"The Last Samurai"
Directed by Edward Zwick.
Written by John Logan, Edward Zwick and Marshall Herskovitz.
Starring Tom Cruise and Ken Watanabe.
Release Year: 2003
Review Date: 12/03
Here’s the thing that I love about Tom
Cruise movies: for the most part, you know that you are going to
get a quality production, and Tom isn’t going to fuck around too
much. Teaming up with the director of one of my favorite films,
“Glory”, I had a good feeling about this one coming in.
Edward Zwick, who directed the film and also
won the Best Director award from the National Board of Review for
“The Last Samurai”, really does seem to be in complete control of
his craft with this effort, a solid film throughout despite a
sketchy ending. Cruise plays Captain Nathan Algren, a veteran of
many battles in the late 1880s when he is approached by a former
commander for a new line of work. Algren is needed to train
Japanese soldiers for a conflict against rogue samurai that oppose
the current emperor. Once Algren gets to Japan, he trains the
soldiers but during a conflict is captured by the leader of the
samurai faction, Katsumoto (Ken Watanabe). Rather than killing him,
Katsumoto uses Algren to learn more about American war tactics, the
English language, and to ease his mind following a premonition he
has earlier in the film.
Cruise is great in this film. His normal
charisma works well here, especially in some just hilarious scenes
with his character’s captors; I can’t tell you how hard I was
laughing when, after being beat down by one of Katsumoto’s henchmen,
Algren talks about how he was “remiss” in not thanking another
character for protecting him during said beatdown; the deadpan
nature of the humor is in perfect contrast to some physical comedy
later when Algren tries on a kimono for the first time. Much like
the romantic subplot with Taka, sister of Katsumoto (Koyuki), Zwick
approaches many things in the movie with such beautiful subtlety
that you almost don’t notice he’s doing it to you. Taka’s initial
reservations about keeping Algren alive are predictable; her
approach to the situation is not glamorized or—worse—“Americanized”
at any point. A sequence where she is dressing Algren before the
climactic battle is maybe the best scene in the movie.
Naturally, Zwick’s experience with “Glory”
and “Legends of the Fall” means that the battle and action sequences
will be well-handled, so it is no surprise that all of these are
awesome in scope, with lots of blood, good sword action and the
like. The prep for the big finale is cool, and as my friend Toby
Campbell whispered to me as we were sitting in the theater, “I love
bloodshed!!” With a budget of $140 million, you would hope that the
sets, the cinematography, the costumes and all of the things
associated with the look of the film are excellent…and, they are.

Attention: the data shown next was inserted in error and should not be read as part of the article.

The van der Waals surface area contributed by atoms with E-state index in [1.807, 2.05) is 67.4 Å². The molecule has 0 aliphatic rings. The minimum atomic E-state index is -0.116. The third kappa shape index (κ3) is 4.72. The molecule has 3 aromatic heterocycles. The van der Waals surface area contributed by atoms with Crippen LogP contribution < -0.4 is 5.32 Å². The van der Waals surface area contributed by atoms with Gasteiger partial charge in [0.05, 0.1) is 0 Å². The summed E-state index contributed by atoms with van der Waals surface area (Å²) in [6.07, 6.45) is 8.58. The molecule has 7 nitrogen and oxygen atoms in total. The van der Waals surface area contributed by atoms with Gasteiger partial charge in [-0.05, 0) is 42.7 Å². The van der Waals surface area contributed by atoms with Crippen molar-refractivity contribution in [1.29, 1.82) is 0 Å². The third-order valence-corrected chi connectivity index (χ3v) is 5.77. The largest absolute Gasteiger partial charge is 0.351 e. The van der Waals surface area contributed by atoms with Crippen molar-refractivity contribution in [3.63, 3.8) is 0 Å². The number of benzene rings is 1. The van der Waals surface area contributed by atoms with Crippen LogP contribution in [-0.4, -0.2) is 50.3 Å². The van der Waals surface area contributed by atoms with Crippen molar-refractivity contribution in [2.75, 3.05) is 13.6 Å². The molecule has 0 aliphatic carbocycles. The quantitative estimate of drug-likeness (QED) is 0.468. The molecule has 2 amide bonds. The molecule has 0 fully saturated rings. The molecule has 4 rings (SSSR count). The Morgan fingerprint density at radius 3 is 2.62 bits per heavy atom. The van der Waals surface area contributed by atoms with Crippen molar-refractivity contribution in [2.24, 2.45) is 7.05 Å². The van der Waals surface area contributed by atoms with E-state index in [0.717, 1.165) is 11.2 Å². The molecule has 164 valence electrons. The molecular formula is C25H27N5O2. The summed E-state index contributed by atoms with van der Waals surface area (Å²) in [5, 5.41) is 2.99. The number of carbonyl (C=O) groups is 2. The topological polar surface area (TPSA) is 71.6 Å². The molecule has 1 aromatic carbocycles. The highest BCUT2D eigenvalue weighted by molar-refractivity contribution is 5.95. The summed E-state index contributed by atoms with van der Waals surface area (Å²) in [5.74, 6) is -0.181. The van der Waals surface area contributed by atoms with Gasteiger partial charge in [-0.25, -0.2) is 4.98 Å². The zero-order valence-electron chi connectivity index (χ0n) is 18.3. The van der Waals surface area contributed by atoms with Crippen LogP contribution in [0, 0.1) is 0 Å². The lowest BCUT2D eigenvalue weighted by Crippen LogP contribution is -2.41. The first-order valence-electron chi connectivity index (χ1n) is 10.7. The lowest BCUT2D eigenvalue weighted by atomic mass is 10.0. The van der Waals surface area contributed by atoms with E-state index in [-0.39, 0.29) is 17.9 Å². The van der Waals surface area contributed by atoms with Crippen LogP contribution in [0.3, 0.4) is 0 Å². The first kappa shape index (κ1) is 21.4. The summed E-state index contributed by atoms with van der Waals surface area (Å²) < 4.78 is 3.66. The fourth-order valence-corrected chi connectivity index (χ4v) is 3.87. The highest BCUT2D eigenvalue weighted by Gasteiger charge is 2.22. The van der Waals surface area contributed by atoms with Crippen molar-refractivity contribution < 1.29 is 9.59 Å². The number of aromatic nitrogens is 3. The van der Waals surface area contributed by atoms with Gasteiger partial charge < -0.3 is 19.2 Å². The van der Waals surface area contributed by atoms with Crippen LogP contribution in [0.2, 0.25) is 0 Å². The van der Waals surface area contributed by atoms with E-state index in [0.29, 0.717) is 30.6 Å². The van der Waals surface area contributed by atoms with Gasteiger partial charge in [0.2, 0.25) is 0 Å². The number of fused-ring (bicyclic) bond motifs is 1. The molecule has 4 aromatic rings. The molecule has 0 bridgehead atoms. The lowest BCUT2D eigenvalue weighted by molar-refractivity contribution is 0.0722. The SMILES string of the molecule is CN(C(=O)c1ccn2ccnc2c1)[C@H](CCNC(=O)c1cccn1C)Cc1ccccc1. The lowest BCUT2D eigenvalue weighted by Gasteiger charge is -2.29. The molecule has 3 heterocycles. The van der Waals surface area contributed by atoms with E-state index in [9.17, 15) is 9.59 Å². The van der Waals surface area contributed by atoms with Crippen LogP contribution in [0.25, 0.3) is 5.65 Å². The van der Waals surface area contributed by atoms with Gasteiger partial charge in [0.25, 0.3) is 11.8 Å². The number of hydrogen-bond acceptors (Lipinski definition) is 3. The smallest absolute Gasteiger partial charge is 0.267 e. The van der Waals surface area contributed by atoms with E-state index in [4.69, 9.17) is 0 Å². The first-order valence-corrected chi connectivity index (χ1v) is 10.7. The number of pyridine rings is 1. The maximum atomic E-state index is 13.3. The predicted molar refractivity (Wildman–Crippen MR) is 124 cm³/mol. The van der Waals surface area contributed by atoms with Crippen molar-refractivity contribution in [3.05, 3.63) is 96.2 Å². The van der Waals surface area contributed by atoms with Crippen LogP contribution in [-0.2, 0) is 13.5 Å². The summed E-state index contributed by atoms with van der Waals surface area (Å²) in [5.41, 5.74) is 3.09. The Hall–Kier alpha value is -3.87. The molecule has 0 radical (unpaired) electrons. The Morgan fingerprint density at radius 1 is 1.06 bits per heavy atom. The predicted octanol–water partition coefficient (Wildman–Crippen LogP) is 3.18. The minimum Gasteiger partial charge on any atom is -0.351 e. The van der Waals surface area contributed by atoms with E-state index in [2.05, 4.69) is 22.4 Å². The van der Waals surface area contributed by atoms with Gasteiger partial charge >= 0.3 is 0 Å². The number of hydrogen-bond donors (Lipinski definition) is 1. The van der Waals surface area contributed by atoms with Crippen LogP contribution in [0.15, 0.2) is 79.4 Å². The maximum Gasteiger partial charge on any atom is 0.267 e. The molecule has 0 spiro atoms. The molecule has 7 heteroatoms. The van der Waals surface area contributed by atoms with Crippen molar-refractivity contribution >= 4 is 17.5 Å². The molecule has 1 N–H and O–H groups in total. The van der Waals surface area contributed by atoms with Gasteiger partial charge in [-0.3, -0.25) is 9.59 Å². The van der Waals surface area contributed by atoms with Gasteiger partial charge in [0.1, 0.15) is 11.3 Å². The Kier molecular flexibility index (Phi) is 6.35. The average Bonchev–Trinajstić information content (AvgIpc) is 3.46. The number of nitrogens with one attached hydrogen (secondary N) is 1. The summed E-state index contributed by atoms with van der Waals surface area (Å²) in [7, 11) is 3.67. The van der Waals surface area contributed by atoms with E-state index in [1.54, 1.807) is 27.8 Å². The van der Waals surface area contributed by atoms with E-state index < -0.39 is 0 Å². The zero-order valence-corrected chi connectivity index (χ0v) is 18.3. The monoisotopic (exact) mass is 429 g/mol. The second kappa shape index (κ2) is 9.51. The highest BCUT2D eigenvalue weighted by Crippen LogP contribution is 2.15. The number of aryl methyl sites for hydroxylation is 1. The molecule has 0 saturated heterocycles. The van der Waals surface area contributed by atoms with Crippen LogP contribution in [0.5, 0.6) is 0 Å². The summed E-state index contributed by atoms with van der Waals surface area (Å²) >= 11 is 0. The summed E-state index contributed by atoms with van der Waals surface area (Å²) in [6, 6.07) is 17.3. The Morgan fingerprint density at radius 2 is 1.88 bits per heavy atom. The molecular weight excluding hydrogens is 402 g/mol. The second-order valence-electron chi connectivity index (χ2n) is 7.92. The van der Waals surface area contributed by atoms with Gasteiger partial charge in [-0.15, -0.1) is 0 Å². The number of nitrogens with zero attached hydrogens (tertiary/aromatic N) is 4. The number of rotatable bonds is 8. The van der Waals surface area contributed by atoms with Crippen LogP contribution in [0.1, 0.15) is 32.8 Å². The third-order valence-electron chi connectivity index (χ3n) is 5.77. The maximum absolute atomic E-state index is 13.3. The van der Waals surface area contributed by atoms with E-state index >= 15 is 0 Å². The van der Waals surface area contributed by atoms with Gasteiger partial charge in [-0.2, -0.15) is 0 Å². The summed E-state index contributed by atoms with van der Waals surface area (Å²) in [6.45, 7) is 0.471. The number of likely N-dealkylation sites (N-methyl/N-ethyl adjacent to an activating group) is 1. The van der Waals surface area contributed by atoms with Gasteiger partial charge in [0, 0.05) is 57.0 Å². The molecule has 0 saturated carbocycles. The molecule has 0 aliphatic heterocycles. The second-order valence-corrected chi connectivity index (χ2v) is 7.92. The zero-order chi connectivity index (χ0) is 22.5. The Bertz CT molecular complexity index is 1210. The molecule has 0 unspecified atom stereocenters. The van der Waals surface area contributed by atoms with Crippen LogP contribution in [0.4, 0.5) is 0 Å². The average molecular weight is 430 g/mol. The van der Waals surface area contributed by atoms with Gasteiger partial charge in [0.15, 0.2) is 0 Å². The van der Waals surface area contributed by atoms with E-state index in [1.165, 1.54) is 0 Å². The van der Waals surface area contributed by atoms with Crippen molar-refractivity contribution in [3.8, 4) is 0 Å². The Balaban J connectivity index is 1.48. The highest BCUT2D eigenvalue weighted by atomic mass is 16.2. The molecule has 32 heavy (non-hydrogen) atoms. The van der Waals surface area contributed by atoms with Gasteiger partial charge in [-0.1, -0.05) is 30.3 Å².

The film does drag a little between action
set pieces, and the ending is, well, a little ridiculous, and you
have to see it to know what I mean. But, otherwise this is a great
film. Check, check, check it out…
Rating: $9.50 Show
Comments? Drop me a line at
Bellview Rating System:
"Opening Weekend": This is
the highest rating a movie can receive. Reserved for movies that
exhibit the highest level of acting, plot, character development,
setting...or Salma Hayek. Not necessarily in that order.
"$X.XX Show": This price
changes each year due to the inflation of movie prices; currently,
it is the $9.50 Show. While not technically perfect, this is a
movie that will still entertain you at a very high level.
"Undercover Brother" falls into this category; it's no "Casablanca",
but you'll have a great time watching. The $9.50 Show won't win any
Oscars, but you'll be quoting lines from the thing for ages (see
"Matinee": An average movie
that merits no more than a $6.50 viewing at your local theater.
Seeing it for less than $9.50 will make you feel a lot better about
yourself. A movie like "Blue Crush" fits this category; you leave
the theater saying "That wasn't too bad...man, did you see that
Lakers game last night?"
"Rental": This rating
indicates a movie that you see in the previews and say to your
friend, "I'll be sure to miss that one." Mostly forgettable, you
couldn't lose too much by going to Hollywood Video and paying $3 to
watch it with your sig other, but you would only do that if the
video store was out of copies of "Ronin." If you can, see this
movie for free. This is what your TV Guide would give "one and a
"Hard Vice": This rating is
the bottom of the barrel. A movie that only six other human beings
have witnessed, this is the worst movie I have ever seen. A Shannon
Tweed "thriller," it is so bad as to be funny during almost every
one of its 84 minutes, and includes the worst ending ever put into a
movie. Marginally worse than "Cabin Boy", "The Avengers" or
"Leonard, Part 6", this rating means that you should avoid this
movie at all costs, or no costs, EVEN IF YOU CAN SEE IT FOR FREE!
(Warning: strong profanity will be used in all reviews of "Hard